Before leaving for Indianapolis to visit her husband, who was in the hospital being treated for multiple myeloma, an incurable bone marrow cancer, Bonnie Atkinson (not her real name), a resident of the Painted Hills subdivision outside Martinsville, stood outside her house chatting with a neighbor. Suddenly a professional lawn care service truck appeared, and the driver sprayed herbicides on several lawns in the neighborhood, as had happened before. Although it's difficult, if not impossible, to determine whether her husband's cancer and the many other cases of cancer in Atkinson's neighborhood are linked to her neighbors' habit of treating their lawns with herbicides, she knew for sure that herbicides used on lawns are deadly to more than weeds, the target organisms, as Rachel Carson pointed out in her 1962 book, Silent Spring. Atkinson also knew that because of pesticide drift, herbicides move to areas other than were they're sprayed.
About 90 million pounds of herbicides are applied to U.S. lawns every year, according the U.S. Environmental Protection Agency. Of the 17 most frequently used herbicides, three are known carcinogens, three are possible carcinogens, and one is a probable carcinogen, according to Beyond Pesticides, a nonprofit working to end dependence of toxic pesticides. Various herbicides are linked with cancers, endocrine disruption, reproductive problems, neurotoxicity, kidney/liver damage, birth defects and sensitization/irritation.
Children are especially sensitive to pesticide exposure because they absorb more pesticides relative to their body weight than adults and have developing organ systems that are more vulnerable and less able to detoxify toxic chemicals than adults' systems.
Lawn chemicals harm pets, too: according to Environmental Research, using a pesticide to achieve a lush lawn is likely to cause malignant lymphoma in dogs.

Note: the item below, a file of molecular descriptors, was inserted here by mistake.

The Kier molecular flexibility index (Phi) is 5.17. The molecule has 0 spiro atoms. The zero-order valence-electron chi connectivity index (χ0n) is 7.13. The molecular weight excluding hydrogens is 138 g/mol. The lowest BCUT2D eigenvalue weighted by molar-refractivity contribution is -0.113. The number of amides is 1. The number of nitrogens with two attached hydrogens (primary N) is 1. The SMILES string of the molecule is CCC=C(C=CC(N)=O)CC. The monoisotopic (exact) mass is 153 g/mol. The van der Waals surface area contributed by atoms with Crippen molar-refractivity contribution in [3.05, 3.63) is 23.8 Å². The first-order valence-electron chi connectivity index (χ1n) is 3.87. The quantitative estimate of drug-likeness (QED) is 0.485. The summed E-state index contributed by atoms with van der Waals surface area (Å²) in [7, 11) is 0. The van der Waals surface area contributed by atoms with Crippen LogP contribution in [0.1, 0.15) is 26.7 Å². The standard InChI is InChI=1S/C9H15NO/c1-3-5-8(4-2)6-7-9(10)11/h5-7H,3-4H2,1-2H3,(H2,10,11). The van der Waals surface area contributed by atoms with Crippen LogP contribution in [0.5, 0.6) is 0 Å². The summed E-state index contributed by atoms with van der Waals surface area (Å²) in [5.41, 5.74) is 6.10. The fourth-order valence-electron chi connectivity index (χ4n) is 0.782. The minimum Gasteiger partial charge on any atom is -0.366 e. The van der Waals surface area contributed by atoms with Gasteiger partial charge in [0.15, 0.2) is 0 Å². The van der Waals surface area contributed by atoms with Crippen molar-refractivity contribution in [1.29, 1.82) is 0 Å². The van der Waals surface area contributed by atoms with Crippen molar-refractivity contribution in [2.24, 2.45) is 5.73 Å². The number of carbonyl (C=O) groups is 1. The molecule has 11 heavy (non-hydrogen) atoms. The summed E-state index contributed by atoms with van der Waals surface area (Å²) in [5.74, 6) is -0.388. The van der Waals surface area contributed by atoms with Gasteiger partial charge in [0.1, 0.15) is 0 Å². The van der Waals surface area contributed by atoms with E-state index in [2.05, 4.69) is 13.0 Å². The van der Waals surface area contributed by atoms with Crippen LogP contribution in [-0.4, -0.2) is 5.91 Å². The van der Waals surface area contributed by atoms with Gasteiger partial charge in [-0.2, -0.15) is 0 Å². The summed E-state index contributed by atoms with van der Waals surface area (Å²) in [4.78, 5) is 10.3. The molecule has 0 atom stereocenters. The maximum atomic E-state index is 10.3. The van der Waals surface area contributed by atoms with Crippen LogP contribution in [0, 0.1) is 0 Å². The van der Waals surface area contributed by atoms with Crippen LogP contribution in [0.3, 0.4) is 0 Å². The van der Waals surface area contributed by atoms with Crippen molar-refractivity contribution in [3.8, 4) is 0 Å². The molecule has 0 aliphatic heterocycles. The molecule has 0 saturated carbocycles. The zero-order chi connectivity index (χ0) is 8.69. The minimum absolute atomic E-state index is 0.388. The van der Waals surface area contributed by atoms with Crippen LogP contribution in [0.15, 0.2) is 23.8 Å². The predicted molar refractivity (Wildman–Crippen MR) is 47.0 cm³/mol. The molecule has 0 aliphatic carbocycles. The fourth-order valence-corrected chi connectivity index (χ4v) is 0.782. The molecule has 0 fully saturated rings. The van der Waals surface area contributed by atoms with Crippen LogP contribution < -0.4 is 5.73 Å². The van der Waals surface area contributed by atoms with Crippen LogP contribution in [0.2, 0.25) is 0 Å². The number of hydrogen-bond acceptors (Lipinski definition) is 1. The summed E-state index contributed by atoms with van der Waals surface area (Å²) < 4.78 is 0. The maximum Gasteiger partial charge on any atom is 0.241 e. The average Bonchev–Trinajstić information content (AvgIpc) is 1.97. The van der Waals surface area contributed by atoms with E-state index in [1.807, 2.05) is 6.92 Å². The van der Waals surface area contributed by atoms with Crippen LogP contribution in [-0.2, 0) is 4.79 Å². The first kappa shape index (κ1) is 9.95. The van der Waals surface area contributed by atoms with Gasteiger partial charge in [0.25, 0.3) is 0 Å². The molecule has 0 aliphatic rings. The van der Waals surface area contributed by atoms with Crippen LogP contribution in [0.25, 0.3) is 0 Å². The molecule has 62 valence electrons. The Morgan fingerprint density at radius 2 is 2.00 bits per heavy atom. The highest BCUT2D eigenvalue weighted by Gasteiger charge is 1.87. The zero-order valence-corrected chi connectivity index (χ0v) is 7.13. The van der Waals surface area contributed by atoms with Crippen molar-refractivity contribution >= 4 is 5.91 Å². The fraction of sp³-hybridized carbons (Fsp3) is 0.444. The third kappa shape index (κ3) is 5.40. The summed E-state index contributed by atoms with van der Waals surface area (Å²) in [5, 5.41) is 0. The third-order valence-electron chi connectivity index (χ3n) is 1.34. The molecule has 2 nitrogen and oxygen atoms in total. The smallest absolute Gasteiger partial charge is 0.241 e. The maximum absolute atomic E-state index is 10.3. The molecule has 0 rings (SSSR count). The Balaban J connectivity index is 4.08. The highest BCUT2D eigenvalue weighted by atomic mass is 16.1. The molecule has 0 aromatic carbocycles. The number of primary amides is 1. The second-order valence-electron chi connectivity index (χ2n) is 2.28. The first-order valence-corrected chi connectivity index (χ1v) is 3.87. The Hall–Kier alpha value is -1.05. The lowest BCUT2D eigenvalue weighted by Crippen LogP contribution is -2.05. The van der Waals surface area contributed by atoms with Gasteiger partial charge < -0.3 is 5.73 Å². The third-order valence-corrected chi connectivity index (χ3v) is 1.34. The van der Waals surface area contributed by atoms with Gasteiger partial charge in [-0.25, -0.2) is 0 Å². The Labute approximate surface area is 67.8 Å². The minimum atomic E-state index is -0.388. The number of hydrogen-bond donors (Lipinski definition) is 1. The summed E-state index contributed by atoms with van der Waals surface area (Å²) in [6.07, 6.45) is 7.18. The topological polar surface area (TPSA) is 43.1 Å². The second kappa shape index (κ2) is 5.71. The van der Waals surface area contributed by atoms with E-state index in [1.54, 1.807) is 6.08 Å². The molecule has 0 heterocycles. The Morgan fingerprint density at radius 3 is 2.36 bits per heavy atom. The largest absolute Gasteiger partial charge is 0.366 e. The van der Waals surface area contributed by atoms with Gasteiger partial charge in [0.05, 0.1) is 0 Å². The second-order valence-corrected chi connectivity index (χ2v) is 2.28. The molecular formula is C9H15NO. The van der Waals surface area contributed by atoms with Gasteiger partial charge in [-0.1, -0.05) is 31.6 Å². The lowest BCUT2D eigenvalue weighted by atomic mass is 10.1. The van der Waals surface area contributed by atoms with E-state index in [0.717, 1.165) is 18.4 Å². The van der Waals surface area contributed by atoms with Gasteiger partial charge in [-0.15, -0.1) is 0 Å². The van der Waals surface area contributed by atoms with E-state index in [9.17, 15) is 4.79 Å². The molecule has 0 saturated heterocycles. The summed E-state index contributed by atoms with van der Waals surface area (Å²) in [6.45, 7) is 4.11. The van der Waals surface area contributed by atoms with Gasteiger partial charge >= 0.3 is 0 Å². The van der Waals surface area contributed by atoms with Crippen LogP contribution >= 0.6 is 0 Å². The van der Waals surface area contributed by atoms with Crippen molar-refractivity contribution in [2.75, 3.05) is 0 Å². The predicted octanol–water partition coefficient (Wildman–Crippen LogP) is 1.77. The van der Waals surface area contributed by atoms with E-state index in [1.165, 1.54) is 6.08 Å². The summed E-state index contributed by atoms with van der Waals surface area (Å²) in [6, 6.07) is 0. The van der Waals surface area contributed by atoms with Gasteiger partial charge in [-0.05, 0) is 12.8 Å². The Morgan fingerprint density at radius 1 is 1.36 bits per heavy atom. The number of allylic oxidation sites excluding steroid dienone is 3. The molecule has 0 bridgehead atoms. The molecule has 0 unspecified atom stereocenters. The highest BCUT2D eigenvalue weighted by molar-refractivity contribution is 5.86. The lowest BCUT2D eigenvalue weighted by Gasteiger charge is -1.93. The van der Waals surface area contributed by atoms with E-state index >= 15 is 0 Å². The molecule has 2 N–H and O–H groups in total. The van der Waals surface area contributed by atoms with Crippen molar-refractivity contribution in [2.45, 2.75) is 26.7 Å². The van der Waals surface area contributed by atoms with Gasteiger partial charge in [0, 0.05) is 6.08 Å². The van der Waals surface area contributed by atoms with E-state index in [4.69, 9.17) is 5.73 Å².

Take the herbicide 2,4-D (2,4-dichlorophenoxyacetic acid), for example. It is the only one of the top 13 herbicides listed by Beyond Pesticides that causes all the ill effects herbicides are known to cause (http://www.beyondpesticides.org/lawn/factsheets/30health.pdf). It's one of the top 13 most heavily used herbicides in the home and garden, according to Beyond Pesticides. Lawn care companies apply it in the late spring and early summer for http://psep.cce.cornell.edu/issues/lawnissues.aspx">broad leaf weed control and in the fall for weed treatment.
The Natural Resources Defense Council reports that 2,4-D, which is applied outdoors but is commonly tracked into houses on shoes or pet paws, can remain in carpets for as long as a year. 2,4-D has been widely detected in drinking water.
2,4-D was a chief ingredient in the defoliant Agent Orange, which the U.S. used to destroy ecosystems in North Vietnam during the Vietnam war. It left a legacy of cancer and birth defects among the Vietnamese exposed to it, and it left a similar legacy in exposed American troops and their offspring.
2,4-D is contaminated with a class of synthetic chemicals called dioxins, the most potent chemical carcinogens known. Dioxins cause cancer, birth defects, reproductive effects, liver damage and a skin disease called chloracne. Dioxins are neurotoxins and endocrine (hormone) disruptors and are on the Environmental Working Group's "Dirty Dozen" list of the worst hormone disruptors.
2,4-D is especially associated with non-Hodgkin's lymphoma, cancer of the lymph system, according to Beyond Pesticides, an organization that advocates abandoning the use of pesticides. 2,4-D is absorbed through the skin. Anyone who applies the herbicide or is in contact with lawns or surface water where 2,4-D was applied is at risk of exposure to it.